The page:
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Posted on Nov 8, 2005 in Electronic Games

Call of Duty 2 – Game Review (PC)

By Brian King

Advanced Recon: This game is beautifully crafted to place the player into larger battles throughout the European Theatre of World War II , all the while making the journey very personal and often downright tense. Don’t be surprised if you find yourself with mouth agape as you look around at the beauty of the virtual world, forgetting you have a job to do!


As I lay on top of the grain silo in a war-torn crossroads town somewhere in Normandy, I can easily survey the entire countryside in all directions. Having just been given a sniper rifle, I am tasked with preventing German mortar crews from setting up and shelling my comrades in the town below. Immediately after settling into my perch, the assault begins…with German squads approaching from several directions simultaneously. The next few minutes are a blur of sighting, shooting, relocating, and shooting again. I am able to stop the mortar teams, but several of the enemy managed to infiltrate the town, and a few end up directly below my position. Leaning over, I pick my target far below… I steady my breathing to keep from swaying… and shoot his helmet clean off his head! Still alive, and quite lucky, he grabs some cover – leaving me to curse the fates and wonder how long it would take them to flush me out.


This small illustration of the detail and frantic fun found in Call of Duty 2 (Infinity Ward) is part of what sold me on this game. Rather than simply walking through many meaningless levels, blazing away at targets like some sort of amusement park ride, this game places you in the boots of various allied soldiers as they fight the Axis troops across Europe. There are no bosses, no uber-weapons, no hokey stories to suffer through. Just good clean history. What a relief!

Following up on the very successful original, Call of Duty 2 (COD2) returns to World War II Europe with new missions, new weapons, new vehicles, and of course new locations. Each mission is preceded by an interesting movie (courtesy of the Military Channel) describing the battle as it really happened, lending each an air of authenticity, and serving to immerse you into that era. Players are assigned dangerous missions in North Africa, Stalingrad, Moscow, Normandy and Germany. There are many untapped stories of this conflict, and thankfully some new ones are explored in COD2. With great anticipation, we head back into that maelstrom…


For those familiar with First Person Shooter (FPS) games in general, or the original COD in particular, you will feel right at home with COD2. But, just to be sure everyone is on board before getting thrown to the wolves, the first “mission” of the game is actually a well-crafted training exercise designed to get new fans quickly up to speed on how to aim, throw grenades, switch weapons, reload, etc. Even veterans should appreciate how well this is built into the story, and shows how easy it is to mesh a good story with good gameplay.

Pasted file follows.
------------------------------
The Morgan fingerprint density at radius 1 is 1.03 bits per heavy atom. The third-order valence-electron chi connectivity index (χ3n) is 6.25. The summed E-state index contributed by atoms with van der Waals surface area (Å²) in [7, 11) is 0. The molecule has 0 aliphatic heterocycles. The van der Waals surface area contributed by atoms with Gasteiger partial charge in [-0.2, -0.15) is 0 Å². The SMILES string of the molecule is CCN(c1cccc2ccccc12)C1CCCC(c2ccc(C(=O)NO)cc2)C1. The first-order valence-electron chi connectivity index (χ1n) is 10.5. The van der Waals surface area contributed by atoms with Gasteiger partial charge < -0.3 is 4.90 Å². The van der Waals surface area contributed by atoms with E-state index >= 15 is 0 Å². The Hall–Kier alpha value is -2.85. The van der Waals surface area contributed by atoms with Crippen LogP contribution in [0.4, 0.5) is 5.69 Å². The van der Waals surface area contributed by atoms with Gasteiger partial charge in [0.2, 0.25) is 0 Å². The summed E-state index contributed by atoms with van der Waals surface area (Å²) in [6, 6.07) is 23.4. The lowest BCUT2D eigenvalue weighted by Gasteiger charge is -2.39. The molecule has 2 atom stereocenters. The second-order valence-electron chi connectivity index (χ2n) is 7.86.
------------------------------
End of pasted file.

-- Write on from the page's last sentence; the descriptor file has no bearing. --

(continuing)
Back in Stalingrad – one of the bloodiest battles in World War II. From the snows of Russia to the deserts of North Africa – what a change!

Technically speaking, this game just has a good “feel” in its layout, responsiveness, and presentation. The characters move well, they feel realistic in walking, turning, jumping, ducking, etc. On the whole, it is not much different than the original game (which is a great thing!). One of the biggest changes for COD2 is the damage model, which now includes a “critically injured” indicator (bright red blood splotches on the screen). When you are seriously injured you must get yourself out of the fighting for a few seconds until your health returns (this is often compared to Halo). While I was a little turned off by this at first (since at face value it is less than realistic), I soon realized that it actually kept me in the battle and thus in the action for more of the game. You still have to be careful to not get hit again while in this critical state or you will perish (this still happened quite often for me!). This is much better than walking around like Pac Man gobbling up health packs…or spending a good portion of your time getting patched up by a medic. In that sense, realism is set aside for enjoyment – a decision I came to appreciate.